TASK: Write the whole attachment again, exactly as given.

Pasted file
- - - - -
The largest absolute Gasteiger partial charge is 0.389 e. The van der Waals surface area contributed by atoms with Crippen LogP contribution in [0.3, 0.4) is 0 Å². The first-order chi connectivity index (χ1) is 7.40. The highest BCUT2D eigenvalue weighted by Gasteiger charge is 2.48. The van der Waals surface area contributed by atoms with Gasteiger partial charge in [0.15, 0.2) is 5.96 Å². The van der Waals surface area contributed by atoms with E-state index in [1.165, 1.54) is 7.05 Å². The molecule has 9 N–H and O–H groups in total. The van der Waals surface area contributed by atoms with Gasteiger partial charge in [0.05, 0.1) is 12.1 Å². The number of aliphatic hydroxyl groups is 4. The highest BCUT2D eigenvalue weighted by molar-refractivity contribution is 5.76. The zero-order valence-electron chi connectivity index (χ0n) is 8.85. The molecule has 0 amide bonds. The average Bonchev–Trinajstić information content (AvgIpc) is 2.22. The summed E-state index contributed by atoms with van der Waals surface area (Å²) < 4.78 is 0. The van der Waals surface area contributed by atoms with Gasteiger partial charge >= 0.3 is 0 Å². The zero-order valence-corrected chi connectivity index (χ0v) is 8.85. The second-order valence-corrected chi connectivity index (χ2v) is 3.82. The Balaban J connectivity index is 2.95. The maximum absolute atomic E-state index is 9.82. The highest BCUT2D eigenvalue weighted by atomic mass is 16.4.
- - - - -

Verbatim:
The largest absolute Gasteiger partial charge is 0.389 e. The van der Waals surface area contributed by atoms with Crippen LogP contribution in [0.3, 0.4) is 0 Å². The first-order chi connectivity index (χ1) is 7.40. The highest BCUT2D eigenvalue weighted by Gasteiger charge is 2.48. The van der Waals surface area contributed by atoms with Gasteiger partial charge in [0.15, 0.2) is 5.96 Å². The van der Waals surface area contributed by atoms with E-state index in [1.165, 1.54) is 7.05 Å². The molecule has 9 N–H and O–H groups in total. The van der Waals surface area contributed by atoms with Gasteiger partial charge in [0.05, 0.1) is 12.1 Å². The number of aliphatic hydroxyl groups is 4. The highest BCUT2D eigenvalue weighted by molar-refractivity contribution is 5.76. The zero-order valence-electron chi connectivity index (χ0n) is 8.85. The molecule has 0 amide bonds. The average Bonchev–Trinajstić information content (AvgIpc) is 2.22. The summed E-state index contributed by atoms with van der Waals surface area (Å²) < 4.78 is 0. The van der Waals surface area contributed by atoms with Gasteiger partial charge >= 0.3 is 0 Å². The zero-order valence-corrected chi connectivity index (χ0v) is 8.85. The second-order valence-corrected chi connectivity index (χ2v) is 3.82. The Balaban J connectivity index is 2.95. The maximum absolute atomic E-state index is 9.82. The highest BCUT2D eigenvalue weighted by atomic mass is 16.4.